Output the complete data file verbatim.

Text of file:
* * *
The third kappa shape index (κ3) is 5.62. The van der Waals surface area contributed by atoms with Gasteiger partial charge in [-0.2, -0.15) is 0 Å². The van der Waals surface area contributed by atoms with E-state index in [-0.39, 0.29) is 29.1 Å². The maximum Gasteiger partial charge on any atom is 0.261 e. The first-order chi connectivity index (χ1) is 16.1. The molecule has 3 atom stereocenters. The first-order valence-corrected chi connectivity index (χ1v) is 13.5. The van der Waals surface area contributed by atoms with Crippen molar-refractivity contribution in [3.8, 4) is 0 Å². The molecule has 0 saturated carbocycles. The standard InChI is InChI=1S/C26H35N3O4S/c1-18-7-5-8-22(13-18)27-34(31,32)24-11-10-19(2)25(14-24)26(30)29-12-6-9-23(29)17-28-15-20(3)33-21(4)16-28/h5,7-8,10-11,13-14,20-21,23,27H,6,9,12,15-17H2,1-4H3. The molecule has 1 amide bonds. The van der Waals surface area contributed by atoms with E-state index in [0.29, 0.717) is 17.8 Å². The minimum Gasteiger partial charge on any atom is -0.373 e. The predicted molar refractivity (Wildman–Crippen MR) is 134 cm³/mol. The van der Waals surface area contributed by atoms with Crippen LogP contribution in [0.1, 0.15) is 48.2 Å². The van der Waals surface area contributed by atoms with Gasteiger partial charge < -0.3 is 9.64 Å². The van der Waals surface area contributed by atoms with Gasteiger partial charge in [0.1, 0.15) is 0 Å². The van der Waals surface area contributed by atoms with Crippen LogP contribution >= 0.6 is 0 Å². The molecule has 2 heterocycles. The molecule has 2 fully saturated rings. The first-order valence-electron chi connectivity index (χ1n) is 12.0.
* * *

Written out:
The third kappa shape index (κ3) is 5.62. The van der Waals surface area contributed by atoms with Gasteiger partial charge in [-0.2, -0.15) is 0 Å². The van der Waals surface area contributed by atoms with E-state index in [-0.39, 0.29) is 29.1 Å². The maximum Gasteiger partial charge on any atom is 0.261 e. The first-order chi connectivity index (χ1) is 16.1. The molecule has 3 atom stereocenters. The first-order valence-corrected chi connectivity index (χ1v) is 13.5. The van der Waals surface area contributed by atoms with Crippen molar-refractivity contribution in [3.8, 4) is 0 Å². The molecule has 0 saturated carbocycles. The standard InChI is InChI=1S/C26H35N3O4S/c1-18-7-5-8-22(13-18)27-34(31,32)24-11-10-19(2)25(14-24)26(30)29-12-6-9-23(29)17-28-15-20(3)33-21(4)16-28/h5,7-8,10-11,13-14,20-21,23,27H,6,9,12,15-17H2,1-4H3. The molecule has 1 amide bonds. The van der Waals surface area contributed by atoms with E-state index in [0.29, 0.717) is 17.8 Å². The minimum Gasteiger partial charge on any atom is -0.373 e. The predicted molar refractivity (Wildman–Crippen MR) is 134 cm³/mol. The van der Waals surface area contributed by atoms with Crippen LogP contribution in [0.1, 0.15) is 48.2 Å². The van der Waals surface area contributed by atoms with Gasteiger partial charge < -0.3 is 9.64 Å². The van der Waals surface area contributed by atoms with Gasteiger partial charge in [0.1, 0.15) is 0 Å². The van der Waals surface area contributed by atoms with Crippen LogP contribution >= 0.6 is 0 Å². The molecule has 2 heterocycles. The molecule has 2 fully saturated rings. The first-order valence-electron chi connectivity index (χ1n) is 12.0.